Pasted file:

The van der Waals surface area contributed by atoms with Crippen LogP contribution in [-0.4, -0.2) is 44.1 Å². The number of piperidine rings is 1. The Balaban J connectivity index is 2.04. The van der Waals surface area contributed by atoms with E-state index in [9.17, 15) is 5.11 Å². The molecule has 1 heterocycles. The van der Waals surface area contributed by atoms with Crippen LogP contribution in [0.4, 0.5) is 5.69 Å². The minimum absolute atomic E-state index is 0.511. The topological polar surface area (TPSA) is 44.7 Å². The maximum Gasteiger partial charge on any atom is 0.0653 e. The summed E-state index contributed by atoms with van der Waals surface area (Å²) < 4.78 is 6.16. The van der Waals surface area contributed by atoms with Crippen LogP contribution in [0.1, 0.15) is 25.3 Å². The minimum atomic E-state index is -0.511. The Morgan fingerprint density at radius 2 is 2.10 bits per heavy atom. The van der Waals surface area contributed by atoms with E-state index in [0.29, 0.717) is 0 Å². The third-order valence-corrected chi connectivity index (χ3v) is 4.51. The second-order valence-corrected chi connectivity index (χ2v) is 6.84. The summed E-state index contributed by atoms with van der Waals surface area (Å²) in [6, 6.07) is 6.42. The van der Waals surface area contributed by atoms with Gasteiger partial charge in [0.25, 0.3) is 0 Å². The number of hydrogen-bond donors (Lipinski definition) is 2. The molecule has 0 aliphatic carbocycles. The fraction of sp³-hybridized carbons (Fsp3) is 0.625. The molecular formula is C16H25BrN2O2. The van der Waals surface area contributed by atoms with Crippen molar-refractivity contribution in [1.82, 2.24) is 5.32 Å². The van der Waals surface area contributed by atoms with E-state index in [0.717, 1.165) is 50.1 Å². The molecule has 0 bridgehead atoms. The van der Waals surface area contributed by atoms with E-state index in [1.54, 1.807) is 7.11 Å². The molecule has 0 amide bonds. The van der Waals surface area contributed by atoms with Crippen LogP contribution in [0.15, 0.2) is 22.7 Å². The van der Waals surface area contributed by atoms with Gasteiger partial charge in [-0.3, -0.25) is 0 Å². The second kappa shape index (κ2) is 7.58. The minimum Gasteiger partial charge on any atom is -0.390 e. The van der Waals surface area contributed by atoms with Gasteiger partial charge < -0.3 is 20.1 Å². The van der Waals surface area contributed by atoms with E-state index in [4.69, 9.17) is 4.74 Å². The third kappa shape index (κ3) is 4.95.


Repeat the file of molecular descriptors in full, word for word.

The van der Waals surface area contributed by atoms with Crippen LogP contribution in [-0.4, -0.2) is 44.1 Å². The number of piperidine rings is 1. The Balaban J connectivity index is 2.04. The van der Waals surface area contributed by atoms with E-state index in [9.17, 15) is 5.11 Å². The molecule has 1 heterocycles. The van der Waals surface area contributed by atoms with Crippen LogP contribution in [0.4, 0.5) is 5.69 Å². The minimum absolute atomic E-state index is 0.511. The topological polar surface area (TPSA) is 44.7 Å². The maximum Gasteiger partial charge on any atom is 0.0653 e. The summed E-state index contributed by atoms with van der Waals surface area (Å²) < 4.78 is 6.16. The van der Waals surface area contributed by atoms with Crippen LogP contribution in [0.1, 0.15) is 25.3 Å². The minimum atomic E-state index is -0.511. The Morgan fingerprint density at radius 2 is 2.10 bits per heavy atom. The van der Waals surface area contributed by atoms with E-state index in [0.29, 0.717) is 0 Å². The third-order valence-corrected chi connectivity index (χ3v) is 4.51. The second-order valence-corrected chi connectivity index (χ2v) is 6.84. The summed E-state index contributed by atoms with van der Waals surface area (Å²) in [6, 6.07) is 6.42. The van der Waals surface area contributed by atoms with Gasteiger partial charge in [0.25, 0.3) is 0 Å². The number of hydrogen-bond donors (Lipinski definition) is 2. The molecule has 0 aliphatic carbocycles. The fraction of sp³-hybridized carbons (Fsp3) is 0.625. The molecular formula is C16H25BrN2O2. The van der Waals surface area contributed by atoms with Crippen molar-refractivity contribution in [1.82, 2.24) is 5.32 Å². The van der Waals surface area contributed by atoms with E-state index in [0.717, 1.165) is 50.1 Å². The molecule has 0 bridgehead atoms. The van der Waals surface area contributed by atoms with E-state index in [1.54, 1.807) is 7.11 Å². The molecule has 0 amide bonds. The van der Waals surface area contributed by atoms with Crippen LogP contribution in [0.15, 0.2) is 22.7 Å². The van der Waals surface area contributed by atoms with Gasteiger partial charge in [-0.3, -0.25) is 0 Å². The second kappa shape index (κ2) is 7.58. The minimum Gasteiger partial charge on any atom is -0.390 e. The van der Waals surface area contributed by atoms with Gasteiger partial charge < -0.3 is 20.1 Å². The van der Waals surface area contributed by atoms with E-state index in [4.69, 9.17) is 4.74 Å². The third kappa shape index (κ3) is 4.95.